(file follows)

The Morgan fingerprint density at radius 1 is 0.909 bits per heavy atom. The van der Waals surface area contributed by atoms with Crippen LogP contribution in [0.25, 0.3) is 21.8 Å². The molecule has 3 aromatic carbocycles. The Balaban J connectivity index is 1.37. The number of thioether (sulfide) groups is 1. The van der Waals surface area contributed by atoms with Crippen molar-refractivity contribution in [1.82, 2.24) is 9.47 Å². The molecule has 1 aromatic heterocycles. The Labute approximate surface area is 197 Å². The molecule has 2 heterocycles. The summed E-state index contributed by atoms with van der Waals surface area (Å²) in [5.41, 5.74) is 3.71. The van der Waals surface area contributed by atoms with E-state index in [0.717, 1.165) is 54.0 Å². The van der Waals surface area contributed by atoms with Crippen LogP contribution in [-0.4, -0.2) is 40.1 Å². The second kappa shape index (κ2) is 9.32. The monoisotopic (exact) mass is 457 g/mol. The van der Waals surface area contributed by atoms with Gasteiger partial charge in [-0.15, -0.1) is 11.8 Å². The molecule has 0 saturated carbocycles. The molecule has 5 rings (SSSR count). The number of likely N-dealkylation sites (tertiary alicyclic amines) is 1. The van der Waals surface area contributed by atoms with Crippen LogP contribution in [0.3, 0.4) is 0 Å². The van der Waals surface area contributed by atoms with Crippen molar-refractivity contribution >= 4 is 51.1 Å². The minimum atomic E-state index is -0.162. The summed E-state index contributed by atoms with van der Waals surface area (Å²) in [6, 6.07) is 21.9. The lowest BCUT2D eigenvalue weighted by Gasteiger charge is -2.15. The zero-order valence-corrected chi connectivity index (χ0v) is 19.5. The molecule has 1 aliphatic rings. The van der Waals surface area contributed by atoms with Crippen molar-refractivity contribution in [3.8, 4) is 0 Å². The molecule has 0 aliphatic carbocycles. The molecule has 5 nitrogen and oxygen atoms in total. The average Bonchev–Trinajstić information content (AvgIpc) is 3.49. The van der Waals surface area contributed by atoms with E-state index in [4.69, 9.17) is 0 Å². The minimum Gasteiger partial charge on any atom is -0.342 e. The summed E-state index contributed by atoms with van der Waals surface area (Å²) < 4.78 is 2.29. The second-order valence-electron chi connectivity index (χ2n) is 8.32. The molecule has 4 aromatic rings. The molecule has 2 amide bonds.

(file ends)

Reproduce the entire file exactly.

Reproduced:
The Morgan fingerprint density at radius 1 is 0.909 bits per heavy atom. The van der Waals surface area contributed by atoms with Crippen LogP contribution in [0.25, 0.3) is 21.8 Å². The molecule has 3 aromatic carbocycles. The Balaban J connectivity index is 1.37. The number of thioether (sulfide) groups is 1. The van der Waals surface area contributed by atoms with Crippen molar-refractivity contribution in [1.82, 2.24) is 9.47 Å². The molecule has 1 aromatic heterocycles. The Labute approximate surface area is 197 Å². The molecule has 2 heterocycles. The summed E-state index contributed by atoms with van der Waals surface area (Å²) in [5.41, 5.74) is 3.71. The van der Waals surface area contributed by atoms with E-state index in [0.717, 1.165) is 54.0 Å². The van der Waals surface area contributed by atoms with Crippen LogP contribution in [-0.4, -0.2) is 40.1 Å². The second kappa shape index (κ2) is 9.32. The monoisotopic (exact) mass is 457 g/mol. The van der Waals surface area contributed by atoms with Gasteiger partial charge in [-0.15, -0.1) is 11.8 Å². The molecule has 0 saturated carbocycles. The molecule has 5 rings (SSSR count). The number of likely N-dealkylation sites (tertiary alicyclic amines) is 1. The van der Waals surface area contributed by atoms with Crippen LogP contribution in [0.3, 0.4) is 0 Å². The van der Waals surface area contributed by atoms with Crippen molar-refractivity contribution >= 4 is 51.1 Å². The minimum atomic E-state index is -0.162. The summed E-state index contributed by atoms with van der Waals surface area (Å²) in [6, 6.07) is 21.9. The lowest BCUT2D eigenvalue weighted by Gasteiger charge is -2.15. The zero-order valence-corrected chi connectivity index (χ0v) is 19.5. The molecule has 1 aliphatic rings. The van der Waals surface area contributed by atoms with Crippen molar-refractivity contribution in [3.8, 4) is 0 Å². The molecule has 0 aliphatic carbocycles. The molecule has 5 nitrogen and oxygen atoms in total. The average Bonchev–Trinajstić information content (AvgIpc) is 3.49. The van der Waals surface area contributed by atoms with E-state index in [4.69, 9.17) is 0 Å². The minimum Gasteiger partial charge on any atom is -0.342 e. The summed E-state index contributed by atoms with van der Waals surface area (Å²) < 4.78 is 2.29. The second-order valence-electron chi connectivity index (χ2n) is 8.32. The molecule has 4 aromatic rings. The molecule has 2 amide bonds.